First, an interesting although somewhat inconclusive (and slightly disconcerting for that reason) Personal Best article from the New York Times. It’s worth reading, especially if you’re interested in sports injuries or sports medicine.
Second, an update on how things are going. After my post on Tuesday (not immediately after, but you know what I mean), I got my butt out the door and ran a tempo run of close to 6 miles. The run consisted of a 15-minute warm up, 20 minutes of pace running, and then a slightly slower/cool down pace for the remainder of the run (approximately 15 more minutes). It was great! I’m glad I pushed myself to do it. It has definitely helped me to feel better about things. Yesterday I went swimming for the first time in a while (the university gym was closed all of last week and yesterday was the first time it’s been open), and that also felt really good. Today I have another run scheduled and I’m looking forward to it.
Having weathered the ebb and flow of depression for some time now, I’ve come to understand the significance of thinking, and its effects on mood. I know that when I’m in the midst of a depression, I tend to retreat into my thoughts and spend more time in my head (and give more credence to what goes on there, for better or for worse…and probably mostly for worse) than in the “real world”. This is not to say that I think more but do less when I’m depressed, and think less but do more when I’m feeling better. I think the key is that the quality of thoughts and actions are different during these times. I was able to tell, earlier this week, that this depression is lifting a bit when I started thinking seriously about some major goals I have, and how I might be able to achieve them.
Talking outloud about goals (or publishing them on a blog, or making them public, visible, and audible in any other way, shape, or form) is, I think, always difficult because of the risk involved. The minute you state that you want to do something, it becomes real. It’s no longer a nebulous cloud knocking around in your brain, it takes on a shape and a form and a character. You can have goals and aspirations for your entire life, but if you never acknowledge them, you might as well forget about them. I’ve had these goals for a while, and for a while, I’ve let them sit inside and stay there. I’ve talked about them with very few people, and that’s mostly been when I’m discouraged about them. The conversation usually centers around me saying, “I don’t see how I’ll ever manage to do X, Y, or Z.”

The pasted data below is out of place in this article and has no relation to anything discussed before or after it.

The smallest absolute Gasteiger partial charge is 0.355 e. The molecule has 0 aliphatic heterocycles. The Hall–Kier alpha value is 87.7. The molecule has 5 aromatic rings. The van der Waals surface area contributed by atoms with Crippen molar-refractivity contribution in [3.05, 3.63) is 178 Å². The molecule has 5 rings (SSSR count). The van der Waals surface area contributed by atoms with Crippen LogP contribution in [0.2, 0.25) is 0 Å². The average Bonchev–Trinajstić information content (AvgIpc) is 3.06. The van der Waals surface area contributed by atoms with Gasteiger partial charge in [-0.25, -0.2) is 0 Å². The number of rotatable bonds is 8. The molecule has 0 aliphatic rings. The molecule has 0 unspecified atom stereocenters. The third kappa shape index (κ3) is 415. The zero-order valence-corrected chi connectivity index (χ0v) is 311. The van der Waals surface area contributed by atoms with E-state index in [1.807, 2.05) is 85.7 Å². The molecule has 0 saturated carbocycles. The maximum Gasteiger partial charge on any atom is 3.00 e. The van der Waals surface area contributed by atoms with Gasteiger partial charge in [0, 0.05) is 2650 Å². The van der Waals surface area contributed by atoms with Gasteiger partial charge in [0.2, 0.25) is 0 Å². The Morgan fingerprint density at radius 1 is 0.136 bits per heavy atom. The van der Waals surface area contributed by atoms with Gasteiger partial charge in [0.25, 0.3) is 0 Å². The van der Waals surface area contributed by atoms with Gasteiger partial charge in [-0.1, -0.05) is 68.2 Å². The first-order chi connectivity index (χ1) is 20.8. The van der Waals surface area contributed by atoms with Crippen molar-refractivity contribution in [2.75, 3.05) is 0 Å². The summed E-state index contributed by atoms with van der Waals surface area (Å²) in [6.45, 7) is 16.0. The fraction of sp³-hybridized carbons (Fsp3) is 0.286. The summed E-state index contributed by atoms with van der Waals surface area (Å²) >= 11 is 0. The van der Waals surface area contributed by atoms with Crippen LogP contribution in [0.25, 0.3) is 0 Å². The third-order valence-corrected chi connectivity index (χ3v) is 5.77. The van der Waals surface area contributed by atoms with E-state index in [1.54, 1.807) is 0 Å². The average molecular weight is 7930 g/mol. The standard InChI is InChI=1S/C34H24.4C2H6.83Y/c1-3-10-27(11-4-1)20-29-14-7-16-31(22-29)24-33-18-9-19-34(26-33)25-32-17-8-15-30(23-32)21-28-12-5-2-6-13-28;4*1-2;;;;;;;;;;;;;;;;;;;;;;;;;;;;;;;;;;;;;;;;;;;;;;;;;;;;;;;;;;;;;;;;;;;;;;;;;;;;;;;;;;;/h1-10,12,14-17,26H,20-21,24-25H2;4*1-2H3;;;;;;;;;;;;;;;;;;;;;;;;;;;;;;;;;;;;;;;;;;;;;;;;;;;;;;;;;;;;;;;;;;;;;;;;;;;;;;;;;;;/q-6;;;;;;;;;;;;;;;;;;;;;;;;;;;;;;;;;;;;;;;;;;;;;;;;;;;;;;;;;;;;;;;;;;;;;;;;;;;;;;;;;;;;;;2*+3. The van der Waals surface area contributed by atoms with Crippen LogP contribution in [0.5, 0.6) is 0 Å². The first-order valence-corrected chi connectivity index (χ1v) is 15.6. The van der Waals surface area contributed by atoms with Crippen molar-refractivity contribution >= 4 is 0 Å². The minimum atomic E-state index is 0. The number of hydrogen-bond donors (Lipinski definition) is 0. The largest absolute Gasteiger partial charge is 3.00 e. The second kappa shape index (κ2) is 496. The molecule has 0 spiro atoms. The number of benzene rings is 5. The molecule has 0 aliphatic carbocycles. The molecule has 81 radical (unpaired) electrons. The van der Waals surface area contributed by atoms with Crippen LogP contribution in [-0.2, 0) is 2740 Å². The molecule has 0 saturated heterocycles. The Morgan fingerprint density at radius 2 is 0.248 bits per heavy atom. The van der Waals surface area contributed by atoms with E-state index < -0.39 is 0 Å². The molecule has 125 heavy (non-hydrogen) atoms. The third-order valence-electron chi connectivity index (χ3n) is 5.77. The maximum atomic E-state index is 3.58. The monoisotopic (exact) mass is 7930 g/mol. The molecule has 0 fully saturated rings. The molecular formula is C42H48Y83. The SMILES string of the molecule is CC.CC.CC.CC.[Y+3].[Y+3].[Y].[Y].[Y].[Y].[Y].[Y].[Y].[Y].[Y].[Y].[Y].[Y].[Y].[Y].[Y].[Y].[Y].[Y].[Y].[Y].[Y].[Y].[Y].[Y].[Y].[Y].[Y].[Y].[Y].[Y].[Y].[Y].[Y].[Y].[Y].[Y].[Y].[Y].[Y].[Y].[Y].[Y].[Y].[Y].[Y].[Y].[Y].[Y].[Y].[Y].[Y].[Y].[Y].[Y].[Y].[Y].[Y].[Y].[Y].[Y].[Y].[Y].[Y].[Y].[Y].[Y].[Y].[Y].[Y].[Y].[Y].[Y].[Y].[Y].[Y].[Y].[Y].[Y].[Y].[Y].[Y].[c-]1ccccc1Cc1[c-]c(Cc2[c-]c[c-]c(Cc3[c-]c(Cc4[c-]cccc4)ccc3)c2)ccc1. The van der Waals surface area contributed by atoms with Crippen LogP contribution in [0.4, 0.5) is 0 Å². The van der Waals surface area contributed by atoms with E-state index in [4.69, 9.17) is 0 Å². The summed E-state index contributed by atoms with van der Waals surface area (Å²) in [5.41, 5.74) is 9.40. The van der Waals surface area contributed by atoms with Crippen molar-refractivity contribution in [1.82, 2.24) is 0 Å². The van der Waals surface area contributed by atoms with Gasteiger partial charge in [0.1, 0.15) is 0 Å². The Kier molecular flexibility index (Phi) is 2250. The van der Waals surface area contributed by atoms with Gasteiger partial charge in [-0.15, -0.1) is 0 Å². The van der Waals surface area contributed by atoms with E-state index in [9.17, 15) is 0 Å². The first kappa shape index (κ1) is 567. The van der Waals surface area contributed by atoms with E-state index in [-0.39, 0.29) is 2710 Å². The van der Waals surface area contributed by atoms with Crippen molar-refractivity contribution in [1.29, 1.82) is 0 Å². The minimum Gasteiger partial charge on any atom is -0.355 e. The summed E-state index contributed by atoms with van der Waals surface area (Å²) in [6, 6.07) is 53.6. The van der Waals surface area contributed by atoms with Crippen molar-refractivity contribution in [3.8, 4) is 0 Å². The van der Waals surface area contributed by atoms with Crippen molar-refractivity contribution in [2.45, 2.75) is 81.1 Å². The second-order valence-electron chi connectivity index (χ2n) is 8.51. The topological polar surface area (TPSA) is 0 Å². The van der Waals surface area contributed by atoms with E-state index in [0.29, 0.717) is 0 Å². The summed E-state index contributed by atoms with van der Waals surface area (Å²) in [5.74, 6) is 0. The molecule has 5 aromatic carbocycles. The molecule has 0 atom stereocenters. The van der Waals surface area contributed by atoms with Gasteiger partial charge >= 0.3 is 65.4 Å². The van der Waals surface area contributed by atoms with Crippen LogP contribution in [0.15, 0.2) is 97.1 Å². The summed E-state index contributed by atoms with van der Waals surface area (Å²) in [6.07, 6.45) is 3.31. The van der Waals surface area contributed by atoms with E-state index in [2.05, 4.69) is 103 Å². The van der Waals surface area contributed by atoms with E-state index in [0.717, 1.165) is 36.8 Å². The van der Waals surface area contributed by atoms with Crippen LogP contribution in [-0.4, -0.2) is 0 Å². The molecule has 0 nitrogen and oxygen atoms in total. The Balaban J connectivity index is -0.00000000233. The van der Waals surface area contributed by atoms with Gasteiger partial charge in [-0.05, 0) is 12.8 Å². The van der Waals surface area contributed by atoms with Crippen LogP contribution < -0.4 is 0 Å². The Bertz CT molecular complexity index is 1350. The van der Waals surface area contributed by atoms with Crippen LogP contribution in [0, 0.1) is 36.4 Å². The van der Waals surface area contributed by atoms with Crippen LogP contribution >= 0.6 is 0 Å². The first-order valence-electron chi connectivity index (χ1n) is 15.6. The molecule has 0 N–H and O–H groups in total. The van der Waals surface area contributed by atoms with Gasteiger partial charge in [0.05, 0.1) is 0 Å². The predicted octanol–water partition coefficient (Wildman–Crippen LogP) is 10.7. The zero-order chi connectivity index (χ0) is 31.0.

Today, though, I want to change that by stating my goals outloud and, hopefully, establishing them as beacons that will help me to continue to move forward and do the work I need to do in order to feel better more consistently. This is nervewracking, but I have to keep in mind that at one point, running a marathon was like this–something I wanted to do but didn’t want to acknowledge that I wanted to do for fear that I wouldn’t be able to do it. So, without further ado:
- Yoga teaching certification. This will, I hope, put me in a position where I can fairly consistently work as a teacher. I’ve even been thinking about ways that I could do this, build a client following, and, hopefully, open my own yoga studio. That would be the ultimate goal.
- Study nutrition and become a Registered Dietitian. Nutrition and fitness have been huge interests of mine since I was a wee bairn (it’s true, just ask my family) and I regret the fact that I talked myself out of studying the sciences when I was in college (yay lack of self confidence!). Now I find myself wishing I had studied nutrition, and lately I’ve been working on finding a way to do so while continuing to work full time. It seems doable, even though it will take some pretty hard work. Then again, so do most things that are worth doing.
I do, of course, have other goals, and they range from the (relatively) insignificant to the more important. But I think these are the ones that I really need to keep in some prominent place in my thoughts and think of as things that can help me move forward toward something I want rather than unattainable (and therefore somewhat silly) pipe dreams.